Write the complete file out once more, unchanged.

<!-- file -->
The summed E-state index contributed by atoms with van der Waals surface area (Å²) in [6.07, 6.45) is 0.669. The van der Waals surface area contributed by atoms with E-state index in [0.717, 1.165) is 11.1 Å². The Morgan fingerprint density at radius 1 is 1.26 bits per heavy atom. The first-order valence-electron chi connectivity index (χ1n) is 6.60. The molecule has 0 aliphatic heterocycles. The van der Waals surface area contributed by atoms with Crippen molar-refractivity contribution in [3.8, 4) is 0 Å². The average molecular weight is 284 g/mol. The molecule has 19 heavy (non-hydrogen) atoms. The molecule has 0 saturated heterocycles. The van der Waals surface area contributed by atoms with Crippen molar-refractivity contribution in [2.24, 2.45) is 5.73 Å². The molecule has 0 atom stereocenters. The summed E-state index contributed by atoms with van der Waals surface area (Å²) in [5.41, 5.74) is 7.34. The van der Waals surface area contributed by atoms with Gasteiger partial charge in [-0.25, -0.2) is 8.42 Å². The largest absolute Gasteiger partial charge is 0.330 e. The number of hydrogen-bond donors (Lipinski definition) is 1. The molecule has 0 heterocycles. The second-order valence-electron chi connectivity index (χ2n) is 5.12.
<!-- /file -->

The summed E-state index contributed by atoms with van der Waals surface area (Å²) in [6.07, 6.45) is 0.669. The van der Waals surface area contributed by atoms with E-state index in [0.717, 1.165) is 11.1 Å². The Morgan fingerprint density at radius 1 is 1.26 bits per heavy atom. The first-order valence-electron chi connectivity index (χ1n) is 6.60. The molecule has 0 aliphatic heterocycles. The van der Waals surface area contributed by atoms with Crippen molar-refractivity contribution in [3.8, 4) is 0 Å². The average molecular weight is 284 g/mol. The molecule has 19 heavy (non-hydrogen) atoms. The molecule has 0 saturated heterocycles. The van der Waals surface area contributed by atoms with Crippen molar-refractivity contribution in [2.24, 2.45) is 5.73 Å². The molecule has 0 atom stereocenters. The summed E-state index contributed by atoms with van der Waals surface area (Å²) in [5.41, 5.74) is 7.34. The van der Waals surface area contributed by atoms with Gasteiger partial charge in [-0.25, -0.2) is 8.42 Å². The largest absolute Gasteiger partial charge is 0.330 e. The number of hydrogen-bond donors (Lipinski definition) is 1. The molecule has 0 heterocycles. The second-order valence-electron chi connectivity index (χ2n) is 5.12.